GOP Rep. Byron Donalds says that he's being blocked from joining the Congressional Black Caucus because of his conservative views
GOP Rep. Byron Donalds says that he's being blocked from joining the Congressional Black Caucus.
Donalds and his office have engaged with the CBC about joining the organization to no avail.
"My gut reaction is disappointment," the congressman told CBS affiliate WINK-TV.
GOP Rep. Byron Donalds of Florida, a Black conservative, on Thursday said that he was being snubbed by the Congressional Black Caucus (CBC).
Donalds and his staff have contacted CBC members on multiple occasions since the congressman was first sworn into office in January, according to spokesman Harrison Fields, but their efforts were rebuffed.
"Since starting in Congress, our office and the congressman have engaged with several CBC members expressing his interest in joining, but all we've got is the cold shoulder," Fields said. "The sad reality is although the congressman and those in the CBC share the same race, the (R) behind his name disqualifies him from membership today."
On Wednesday, BuzzFeed News reported that a source with knowledge of the CBC's thinking indicated that the organization is blocking Donalds' membership.
In a response issued on Wednesday, a CBC spokesperson did not directly address the allegation that Donalds was being prevented from joining the organization, but raised the issue of members sharing the organization's "values."
"The Congressional Black Caucus remains committed to fighting for issues that support Black communities, including the police accountability bill, protecting voting rights, and a jobs bill that helps our communities," the spokesperson said. "We will work with those who share our values and priorities for the constituents we serve."
According to BuzzFeed, Donalds has reached out to at least three CBC members in seeking to join the organization.
He said that he was committed to crafting bipartisan legislation and also pointed out that he was a member of the Black caucus as a lawmaker in Florida's House of Representatives.
"My gut reaction is disappointment," the congressman told the Southwest Florida CBS affiliate WINK-TV. "I understand that there are going to be issues we're not going to agree on. But iron sharpens iron. And I think having those discussions are important. And it's unfortunate that it appears those aren't going to happen."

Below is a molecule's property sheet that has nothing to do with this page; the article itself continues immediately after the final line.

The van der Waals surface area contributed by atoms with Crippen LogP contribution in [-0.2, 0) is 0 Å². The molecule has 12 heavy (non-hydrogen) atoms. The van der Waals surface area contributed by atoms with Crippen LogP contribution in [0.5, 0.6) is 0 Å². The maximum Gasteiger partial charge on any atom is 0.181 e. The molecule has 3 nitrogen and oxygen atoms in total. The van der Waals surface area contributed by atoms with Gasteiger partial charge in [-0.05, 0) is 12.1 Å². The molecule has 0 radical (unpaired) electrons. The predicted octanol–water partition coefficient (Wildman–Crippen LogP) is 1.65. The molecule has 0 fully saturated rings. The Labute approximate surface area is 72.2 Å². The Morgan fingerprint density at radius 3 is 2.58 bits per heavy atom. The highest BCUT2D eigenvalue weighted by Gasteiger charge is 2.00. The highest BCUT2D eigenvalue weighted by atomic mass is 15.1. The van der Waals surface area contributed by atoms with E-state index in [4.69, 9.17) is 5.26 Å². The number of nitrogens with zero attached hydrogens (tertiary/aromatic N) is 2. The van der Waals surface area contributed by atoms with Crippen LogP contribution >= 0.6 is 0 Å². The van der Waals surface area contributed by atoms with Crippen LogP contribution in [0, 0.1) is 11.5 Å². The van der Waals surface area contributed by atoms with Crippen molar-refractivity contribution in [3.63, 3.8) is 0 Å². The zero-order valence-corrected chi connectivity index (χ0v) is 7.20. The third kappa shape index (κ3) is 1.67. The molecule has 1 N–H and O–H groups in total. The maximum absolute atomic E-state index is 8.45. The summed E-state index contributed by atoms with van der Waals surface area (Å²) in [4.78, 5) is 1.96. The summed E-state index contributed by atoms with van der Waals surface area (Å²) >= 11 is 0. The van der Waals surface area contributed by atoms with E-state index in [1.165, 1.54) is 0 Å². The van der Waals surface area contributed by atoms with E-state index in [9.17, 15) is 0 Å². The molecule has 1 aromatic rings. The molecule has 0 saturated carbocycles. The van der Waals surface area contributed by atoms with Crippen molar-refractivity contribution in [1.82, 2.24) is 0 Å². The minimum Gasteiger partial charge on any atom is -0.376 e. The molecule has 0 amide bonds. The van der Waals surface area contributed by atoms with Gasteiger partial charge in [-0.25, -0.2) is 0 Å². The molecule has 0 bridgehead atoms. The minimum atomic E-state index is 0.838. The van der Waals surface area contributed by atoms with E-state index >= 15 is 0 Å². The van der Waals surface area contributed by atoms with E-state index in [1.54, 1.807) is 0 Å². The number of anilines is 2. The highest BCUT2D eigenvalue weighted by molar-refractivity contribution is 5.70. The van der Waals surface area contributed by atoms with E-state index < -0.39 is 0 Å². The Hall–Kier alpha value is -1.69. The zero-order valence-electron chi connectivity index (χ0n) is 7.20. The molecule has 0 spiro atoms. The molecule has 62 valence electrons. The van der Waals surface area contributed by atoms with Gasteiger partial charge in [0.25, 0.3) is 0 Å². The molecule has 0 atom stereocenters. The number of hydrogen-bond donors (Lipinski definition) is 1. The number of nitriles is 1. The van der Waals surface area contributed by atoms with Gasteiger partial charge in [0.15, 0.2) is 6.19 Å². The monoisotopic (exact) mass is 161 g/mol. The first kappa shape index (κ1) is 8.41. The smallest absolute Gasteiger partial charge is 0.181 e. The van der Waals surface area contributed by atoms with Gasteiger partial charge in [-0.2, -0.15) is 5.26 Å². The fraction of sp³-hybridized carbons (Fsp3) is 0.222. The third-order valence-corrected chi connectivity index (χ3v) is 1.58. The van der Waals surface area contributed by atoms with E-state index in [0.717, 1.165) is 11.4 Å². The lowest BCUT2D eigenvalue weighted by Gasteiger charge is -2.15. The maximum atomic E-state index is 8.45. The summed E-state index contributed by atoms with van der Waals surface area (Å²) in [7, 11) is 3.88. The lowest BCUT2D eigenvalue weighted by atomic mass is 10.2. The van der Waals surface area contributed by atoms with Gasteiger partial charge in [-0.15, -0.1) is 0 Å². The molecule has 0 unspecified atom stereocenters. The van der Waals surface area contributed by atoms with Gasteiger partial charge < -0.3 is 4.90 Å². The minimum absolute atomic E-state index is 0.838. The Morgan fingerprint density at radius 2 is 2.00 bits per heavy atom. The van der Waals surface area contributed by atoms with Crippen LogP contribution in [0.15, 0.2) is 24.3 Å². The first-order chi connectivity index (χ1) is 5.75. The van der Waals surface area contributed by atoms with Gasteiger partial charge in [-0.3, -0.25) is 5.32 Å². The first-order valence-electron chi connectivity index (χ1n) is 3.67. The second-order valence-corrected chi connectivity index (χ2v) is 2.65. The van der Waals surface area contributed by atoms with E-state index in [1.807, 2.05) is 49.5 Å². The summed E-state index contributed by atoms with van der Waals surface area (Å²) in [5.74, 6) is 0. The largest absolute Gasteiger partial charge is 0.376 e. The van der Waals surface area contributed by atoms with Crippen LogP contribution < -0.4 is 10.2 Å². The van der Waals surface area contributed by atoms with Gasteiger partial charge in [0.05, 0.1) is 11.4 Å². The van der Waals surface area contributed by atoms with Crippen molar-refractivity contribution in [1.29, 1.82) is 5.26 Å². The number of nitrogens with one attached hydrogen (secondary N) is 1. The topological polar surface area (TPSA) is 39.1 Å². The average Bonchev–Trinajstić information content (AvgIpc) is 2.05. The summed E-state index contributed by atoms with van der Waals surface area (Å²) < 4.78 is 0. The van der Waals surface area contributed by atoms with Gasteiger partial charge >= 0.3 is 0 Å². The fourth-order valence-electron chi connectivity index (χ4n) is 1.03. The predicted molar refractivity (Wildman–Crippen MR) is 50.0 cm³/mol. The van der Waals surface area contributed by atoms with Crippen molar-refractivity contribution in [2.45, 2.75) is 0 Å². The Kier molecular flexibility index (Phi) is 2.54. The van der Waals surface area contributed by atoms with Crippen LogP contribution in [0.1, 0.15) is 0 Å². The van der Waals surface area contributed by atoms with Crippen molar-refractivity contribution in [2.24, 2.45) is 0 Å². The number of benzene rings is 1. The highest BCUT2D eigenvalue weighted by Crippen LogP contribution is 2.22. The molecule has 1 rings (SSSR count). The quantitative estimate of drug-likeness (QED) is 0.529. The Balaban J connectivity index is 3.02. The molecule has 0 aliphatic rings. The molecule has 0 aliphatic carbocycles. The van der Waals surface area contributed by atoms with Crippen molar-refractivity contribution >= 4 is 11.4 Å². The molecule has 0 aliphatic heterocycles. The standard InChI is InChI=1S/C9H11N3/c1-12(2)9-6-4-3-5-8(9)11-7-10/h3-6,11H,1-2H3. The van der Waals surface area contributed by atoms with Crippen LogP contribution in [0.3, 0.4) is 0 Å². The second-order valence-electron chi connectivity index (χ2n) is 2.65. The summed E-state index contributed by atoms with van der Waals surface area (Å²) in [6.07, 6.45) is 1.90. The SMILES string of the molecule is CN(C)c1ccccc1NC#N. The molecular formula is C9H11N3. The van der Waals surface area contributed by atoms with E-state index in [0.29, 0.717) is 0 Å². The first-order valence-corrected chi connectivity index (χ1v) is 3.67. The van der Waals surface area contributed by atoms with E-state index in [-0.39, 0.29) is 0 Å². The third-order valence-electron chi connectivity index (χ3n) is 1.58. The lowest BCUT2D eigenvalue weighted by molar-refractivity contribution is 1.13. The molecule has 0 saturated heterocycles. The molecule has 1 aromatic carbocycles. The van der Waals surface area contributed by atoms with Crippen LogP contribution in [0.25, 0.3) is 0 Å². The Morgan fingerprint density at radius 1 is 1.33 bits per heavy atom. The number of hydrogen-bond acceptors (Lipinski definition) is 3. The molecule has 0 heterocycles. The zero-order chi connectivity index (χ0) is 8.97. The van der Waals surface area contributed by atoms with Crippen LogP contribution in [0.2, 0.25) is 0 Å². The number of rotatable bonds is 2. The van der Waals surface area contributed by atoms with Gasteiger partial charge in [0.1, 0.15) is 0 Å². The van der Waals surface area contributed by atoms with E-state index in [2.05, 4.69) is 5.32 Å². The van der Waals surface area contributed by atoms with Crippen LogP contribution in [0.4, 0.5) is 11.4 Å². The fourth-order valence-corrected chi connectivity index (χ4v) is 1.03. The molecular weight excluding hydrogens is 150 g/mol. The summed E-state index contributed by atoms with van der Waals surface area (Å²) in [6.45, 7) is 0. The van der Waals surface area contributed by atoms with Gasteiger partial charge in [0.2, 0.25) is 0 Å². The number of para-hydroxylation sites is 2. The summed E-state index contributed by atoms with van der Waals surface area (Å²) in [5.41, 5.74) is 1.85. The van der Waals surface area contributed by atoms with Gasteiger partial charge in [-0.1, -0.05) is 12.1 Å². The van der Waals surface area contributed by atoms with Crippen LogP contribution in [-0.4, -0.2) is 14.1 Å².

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Donalds is one of two House Republicans currently in office, along with GOP Rep. Burgess Owens of Utah, who declined to join the CBC.
While the CBC has been overwhelmingly composed of Democrats since its founding in 1971, it has had Black Republican members in the past, including former Reps. Gary Franks of Connecticut, Allen West of Florida, and Mia Love of Utah, and former Del. Melvin Herbert Evans of the US Virgin Islands.
During a CNN interview on Thursday, Donalds said that he hadn't "heard much from the CBC" in recent months regarding his pending membership.
"I have a perspective being a 42-year-old Black man who's come up in America after a lot of the battles through the civil rights movement that I think would actually be helpful and a helpful perspective to the CBC," he said. "Whether they want to take advantage of that is really up to them."
In January, Donalds voted against certifying the results of President Joe Biden's electoral victory over former President Donald Trump, citing election changes made in light of the COVID-19 pandemic.
"I refuse to turn a blind eye to the fact that several states, including the Commonwealth of Pennsylvania, neglected the oath of their constitution and the United States Constitution by their failure to follow their election laws," he said at the time.
When the congressman was pressed about whether his support of Trump made him incompatible with the mission of the CBC, Donalds disputed the notion and emphasized his individual record.
"Whatever the president said in the past has nothing to do with this discussion at all," he said. "As a black man in America, I'm allowed to have my own thoughts on who I choose to support and who I choose not to support."
He added: "This is whether the ideology of somebody who is conservative is welcome in the Congressional Black Caucus. It's really that simple."
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